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Point of View: Unfair to use tax funds to cater to some ethnics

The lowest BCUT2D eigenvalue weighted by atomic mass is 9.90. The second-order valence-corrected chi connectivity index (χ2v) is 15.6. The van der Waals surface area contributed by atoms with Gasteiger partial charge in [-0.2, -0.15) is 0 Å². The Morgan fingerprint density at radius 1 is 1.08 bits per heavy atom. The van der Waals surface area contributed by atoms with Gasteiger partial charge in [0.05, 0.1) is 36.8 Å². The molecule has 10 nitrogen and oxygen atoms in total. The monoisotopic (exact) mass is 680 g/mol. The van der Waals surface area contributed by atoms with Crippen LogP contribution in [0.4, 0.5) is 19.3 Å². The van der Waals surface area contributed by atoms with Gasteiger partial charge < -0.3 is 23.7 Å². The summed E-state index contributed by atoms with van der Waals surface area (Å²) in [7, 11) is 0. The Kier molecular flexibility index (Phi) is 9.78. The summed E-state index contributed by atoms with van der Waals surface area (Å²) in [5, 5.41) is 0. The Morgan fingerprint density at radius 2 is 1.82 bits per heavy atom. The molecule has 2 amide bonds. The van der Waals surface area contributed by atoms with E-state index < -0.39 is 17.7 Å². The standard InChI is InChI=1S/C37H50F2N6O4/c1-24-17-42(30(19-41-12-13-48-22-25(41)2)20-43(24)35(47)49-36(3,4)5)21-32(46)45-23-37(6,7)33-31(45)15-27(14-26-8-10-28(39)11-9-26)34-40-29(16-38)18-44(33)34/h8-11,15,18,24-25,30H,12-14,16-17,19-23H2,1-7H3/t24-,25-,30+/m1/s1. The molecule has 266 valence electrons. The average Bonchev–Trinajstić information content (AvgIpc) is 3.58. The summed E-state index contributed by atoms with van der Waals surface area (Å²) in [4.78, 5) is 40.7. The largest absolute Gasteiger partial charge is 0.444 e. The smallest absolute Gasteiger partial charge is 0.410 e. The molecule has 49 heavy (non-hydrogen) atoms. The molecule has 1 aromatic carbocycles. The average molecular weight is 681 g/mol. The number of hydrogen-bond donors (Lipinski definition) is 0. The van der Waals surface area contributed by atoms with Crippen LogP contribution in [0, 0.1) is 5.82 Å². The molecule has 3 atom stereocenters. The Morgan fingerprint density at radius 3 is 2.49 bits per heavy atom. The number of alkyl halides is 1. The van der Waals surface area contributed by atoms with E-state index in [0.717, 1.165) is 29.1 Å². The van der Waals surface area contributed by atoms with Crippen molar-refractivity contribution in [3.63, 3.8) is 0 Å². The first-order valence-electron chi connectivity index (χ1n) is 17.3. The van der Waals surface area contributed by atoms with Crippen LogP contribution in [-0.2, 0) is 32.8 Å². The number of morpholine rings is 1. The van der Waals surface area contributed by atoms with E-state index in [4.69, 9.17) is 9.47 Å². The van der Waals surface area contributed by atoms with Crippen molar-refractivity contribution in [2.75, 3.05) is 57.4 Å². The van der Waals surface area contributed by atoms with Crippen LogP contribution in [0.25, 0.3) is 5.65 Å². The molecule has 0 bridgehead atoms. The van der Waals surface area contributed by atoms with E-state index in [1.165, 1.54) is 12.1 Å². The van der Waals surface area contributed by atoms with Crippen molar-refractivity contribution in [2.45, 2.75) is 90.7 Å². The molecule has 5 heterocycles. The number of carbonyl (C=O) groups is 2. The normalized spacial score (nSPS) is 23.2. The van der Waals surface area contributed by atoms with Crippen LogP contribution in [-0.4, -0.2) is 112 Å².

Frankly, I take exception to the City Council-passed proposal requiring the translation of English into eight languages because this would inevitably trigger outcries of double standards and create dependency for those beneficiaries.I would like to see more interpreters for hospitals, particularly in the emergency room, where any miscommunication can cause fatal mistakes.As a frequent hospital visitor to see relatives and friends, I have noticed the shortage of interpreters. Unquestionably, any wrongful death as a result of miscommunication would be a great pain to both the family and the hospital.Mayor Michael Bloomberg vowed to veto this bill. By now, his veto may have been overridden by the City Council. Anyhow, I am on the side of the minority opposing this legislation. Why? The bill seemingly does the immigrant parents a big favor. It doesn't. It instead discourages them from learning English. Bear in mind that language is nothing but a basic tool that we need in our pursuit of a better life. New York is the world's biggest melting pot. Therefore, every ethnic group is supposed to use the same language at least in schools and official business. That's English. We have people from every corner of the world speaking hundreds of different languages. Yet only a few ethnic groups would enjoy a special privilege over others. Those whose languages are excluded from the proposed eight would certainly cry out "unfairness.'' To appease this situation, the city may have to hire more translators to do the same. It would be costly.I cannot agree more with City Councilman Peter Vallone Jr. (D-Astoria). He said in the story: "Our language should unite us, not divide us. Anyone who is sending the message to parents and students that they should not learn English is doing them a disservice.''We already have many bilingual or remedial classes in special schools, paving the way for the students to attend the regular classes. It's sad to note, though, that many children still have serious problems in reading and writing after having been here five or six years. We must study the root cause of those problems.An immigrant myself, I know firsthand how difficult it is to learn a new language, especially for adults. But hard work and perseverance will pay off eventually. As a parent, I often checked my children's homework and report cards to see if they had any problem. If they did, I would discuss with them ways to solve it. On the other hand, many ethnic companies across the nation use English in official paperwork, such as application forms and other important documents, even though the vast majority of their employees can hardly understand them. Those who don't fully understand what the document says have no choice but to pick up the dictionary or seek professional help. Ours is a free society; we can speak any language or dialect we wish. But in serious business, we must stick to English.Using tax dollars to cater to a certain ethnic groups and ignore others is unfair indeed. Once they set their foot on this soil, the immigrants should make English study their top priority. We cannot hand any reward to them on a silver platter. Remember, God helps those who help themselves. Why should the government help those who refuse to help themselves? English classes are readily available throughout the five boroughs. However, I favor using taxpayers' money to open more free, year-round English classes for immigrants from non-English-speaking countries. They can attend classes on weekends or in the evening.Yes, many immigrants have to work their fingers to the bone to make ends meet. But any excuse that they are unable to spare a couple of hours each week to study English is unacceptable. It's never too late or too old to learn, but I would not urge older folks in their 60s and 70s to do so.If the parents don't understand the form or forms, they, not the city, should get professional help. While the government provides their children with free education, the parents have the obligation to learn about the American education system and support it by helping their children.Reports show now and then that some parents just don't care about what their children are doing in schools. A few years ago, I also read reports some parents (non-immigrants) threatened to sue the school or teachers when their children got poor grades or dropped out of schools. It's ridiculous. As I see it, parents should be held responsible for their children's poor performances in schools. Few students would shine without parental guidance.We have the best colleges in the world. Each year our institutes of higher learning attract tens of thousands of outstanding foreign students to do graduate work. Ironically, our high school students are no matches for their peers from Asian and European countries in international contests in science and math. Who to blame? Of course, parents and our education system.

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